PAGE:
Henry VIII

First folio
Modern text


Key line

Enter L. Chamberlaine and L. Sandys.Enter the Lord Chamberlain and Lord Sands H8 I.iii.1.1
Is't possible the spels of France should iuggleIs't possible the spells of France should jugglejuggle (v.)
deceive, cheat, trick
H8 I.iii.1
Men into such strange mysteries?Men into such strange mysteries?mystery (n.)
way of behaving
H8 I.iii.2.1
strange (adj.)
remarkable, startling, abnormal, unnatural
L. San. SANDS 
New customes,New customs, H8 I.iii.2.2
Though they be neuer so ridiculous,Though they be never so ridiculous, H8 I.iii.3
(Nay let 'em be vnmanly) yet are follow'd.Nay, let 'em be unmanly, yet are followed. H8 I.iii.4
As farre as I see, all the good our EnglishAs far as I see, all the good our English H8 I.iii.5
Haue got by the late Voyage, is but meerelyHave got by the late voyage is but merelymerely (adv.)

old form: meerely
only, nothing more than
H8 I.iii.6
late (adj.)
recent, not long past
A fit or two o'th'face, (but they are shrewd ones)A fit or two o'th' face – but they are shrewd ones;shrewd (adj.)
knowing, artful, smart
H8 I.iii.7
fit (n.)
grimace, facial twitch
For when they hold 'em, you would sweare directlyFor when they hold 'em, you would swear directly H8 I.iii.8
Their very noses had been CouncelloursTheir very noses had been counsellors H8 I.iii.9
To Pepin or Clotharius, they keepe State so.To Pepin or Clotharius, they keep state so.keep (v.)

old form: keepe
keep up, maintain, carry on
H8 I.iii.10
state (n.)
splendour, magnificence, stateliness, dignity
Pepin, Pippen (n.)
king of the Franks in 8th-c
Clotharius (n.)
[pron: klo'tharius] king of the Franks in 6th-c
L. San. SANDS 
They haue all new legs, / And lame ones; one would take it,They have all new legs, and lame ones. One would take it,leg (n.)
bending of a knee, genuflection, obeisance
H8 I.iii.11
That neuer see 'em pace before, the SpauenThat never saw 'em pace before, the spavinspavin (n.)

old form: Spauen
swelling of a horse's leg-joint
H8 I.iii.12
A Spring-halt rain'd among 'em.Or springhalt reigned among 'em.springhalt (n.)

old form: Spring-halt
[of horses] disease causing twitching of the hind legs
H8 I.iii.13.1
Death my Lord,Death, my lord! H8 I.iii.13.2
Their cloathes are after such a Pagan cut too't,Their clothes are after such a pagan cut to't H8 I.iii.14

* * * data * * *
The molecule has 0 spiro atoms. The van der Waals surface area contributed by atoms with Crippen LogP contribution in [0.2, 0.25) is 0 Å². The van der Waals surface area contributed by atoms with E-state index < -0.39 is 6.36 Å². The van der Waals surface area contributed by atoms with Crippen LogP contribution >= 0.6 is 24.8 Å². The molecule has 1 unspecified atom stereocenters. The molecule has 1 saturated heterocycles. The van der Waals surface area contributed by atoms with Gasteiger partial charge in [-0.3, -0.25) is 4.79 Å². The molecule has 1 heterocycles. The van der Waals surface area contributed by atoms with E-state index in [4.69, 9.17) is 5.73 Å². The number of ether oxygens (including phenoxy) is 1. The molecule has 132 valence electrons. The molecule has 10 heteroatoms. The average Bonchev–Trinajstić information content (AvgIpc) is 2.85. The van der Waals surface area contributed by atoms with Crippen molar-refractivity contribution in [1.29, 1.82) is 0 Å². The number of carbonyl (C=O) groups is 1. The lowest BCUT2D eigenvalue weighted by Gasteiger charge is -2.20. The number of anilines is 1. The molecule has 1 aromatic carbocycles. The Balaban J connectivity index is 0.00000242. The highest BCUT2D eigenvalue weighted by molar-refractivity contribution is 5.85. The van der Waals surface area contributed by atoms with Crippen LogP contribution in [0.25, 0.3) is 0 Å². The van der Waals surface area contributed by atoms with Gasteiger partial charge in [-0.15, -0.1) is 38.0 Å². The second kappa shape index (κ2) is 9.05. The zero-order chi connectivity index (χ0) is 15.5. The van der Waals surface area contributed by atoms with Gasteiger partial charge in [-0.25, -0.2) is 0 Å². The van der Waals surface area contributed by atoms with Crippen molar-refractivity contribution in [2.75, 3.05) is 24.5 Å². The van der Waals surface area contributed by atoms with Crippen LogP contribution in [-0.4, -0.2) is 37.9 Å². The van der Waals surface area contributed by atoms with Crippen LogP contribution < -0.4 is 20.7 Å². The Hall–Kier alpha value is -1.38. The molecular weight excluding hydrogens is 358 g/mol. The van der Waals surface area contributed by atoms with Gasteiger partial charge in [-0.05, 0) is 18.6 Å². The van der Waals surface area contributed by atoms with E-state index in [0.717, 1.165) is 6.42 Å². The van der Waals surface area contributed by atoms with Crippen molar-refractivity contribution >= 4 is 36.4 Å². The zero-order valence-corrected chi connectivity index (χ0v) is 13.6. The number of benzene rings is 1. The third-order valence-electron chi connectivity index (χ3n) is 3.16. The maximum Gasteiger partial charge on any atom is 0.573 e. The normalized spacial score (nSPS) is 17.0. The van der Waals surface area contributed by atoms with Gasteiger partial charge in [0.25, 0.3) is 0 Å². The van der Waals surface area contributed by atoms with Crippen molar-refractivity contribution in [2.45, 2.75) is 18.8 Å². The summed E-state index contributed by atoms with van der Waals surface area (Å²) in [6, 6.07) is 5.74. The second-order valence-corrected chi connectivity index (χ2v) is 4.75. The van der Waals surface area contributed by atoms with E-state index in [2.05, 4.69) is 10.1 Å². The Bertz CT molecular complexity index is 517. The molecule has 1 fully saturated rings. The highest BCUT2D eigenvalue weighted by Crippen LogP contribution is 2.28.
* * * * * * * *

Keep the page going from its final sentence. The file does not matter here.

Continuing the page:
That sure th'haue worne out Christendome: That sure they've worn out Christendom. H8 I.iii.15.1
Enter Sir Thomas Louell.Enter Sir Thomas Lovell H8 I.iii.15
how now?How now? H8 I.iii.15.2
What newes, Sir Thomas Louell?What news, Sir Thomas Lovell? H8 I.iii.16.1
Louell. LOVELL 
Faith my Lord,Faith, my lord, H8 I.iii.16.2
I heare of none but the new Proclamation,I hear of none but the new proclamation H8 I.iii.17
That's clapt vpon the Court Gate.That's clapped upon the court gate.clap (v.)

old form: clapt
put smartly, place promptly, set effectively
H8 I.iii.18.1
What is't for?What is't for? H8 I.iii.18.2
The reformation of our trauel'd Gallants,The reformation of our travelled gallants,gallant (n.)
fine gentleman, man of fashion
H8 I.iii.19
That fill the Court with quarrels, talke, and Taylors.That fill the court with quarrels, talk, and tailors. H8 I.iii.20
I'm glad 'tis there; / Now I would pray our MonsieursI'm glad 'tis there. Now I would pray our monsieursmonsieur (n.)
French gentleman
H8 I.iii.21
To thinke an English Courtier may be wise,To think an English courtier may be wise, H8 I.iii.22
And neuer see the Louure.And never see the Louvre.Louvre (n.)
[pron: 'loovr] palace of the French Kings, Paris
H8 I.iii.23.1
They must eitherThey must either, H8 I.iii.23.2
(For so run the Conditions) leaue those remnantsFor so run the conditions, leave those remnants H8 I.iii.24
Of Foole and Feather, that they got in France,Of fool and feather that they got in France,fool and feather

old form: Foole
foolishness and foppery [feathered plumes]
H8 I.iii.25
With all their honourable points of ignoranceWith all their honourable points of ignorance H8 I.iii.26
Pertaining thereunto; as Fights and Fire-workes,Pertaining thereunto, as fights and fireworks, H8 I.iii.27
Abusing better men then they can beAbusing better men than they can beabuse (v.)
demean, do wrong to, dishonour
H8 I.iii.28
Out of a forreigne wisedome, renouncing cleaneOut of a foreign wisdom, renouncing cleanclean (adv.)

old form: cleane
totally, absolutely, utterly
H8 I.iii.29
The faith they haue in Tennis and tall Stockings,The faith they have in tennis and tall stockings,tall (adj.)
long, high
H8 I.iii.30
Short blistred Breeches, and those types of Trauell;Short blistered breeches, and those types of travel,type (n.)
mark, sign, indication
H8 I.iii.31
blistered (adj.)

old form: blistred
ornamented with puffs, displaying slashes to show the lining
And vnderstand againe like honest men,And understand again like honest men,understand (v.)

old form: vnderstand
use their brains
H8 I.iii.32
Or pack to their old Playfellowes; there, I take it,Or pack to their old playfellows. There, I take it,pack (v.)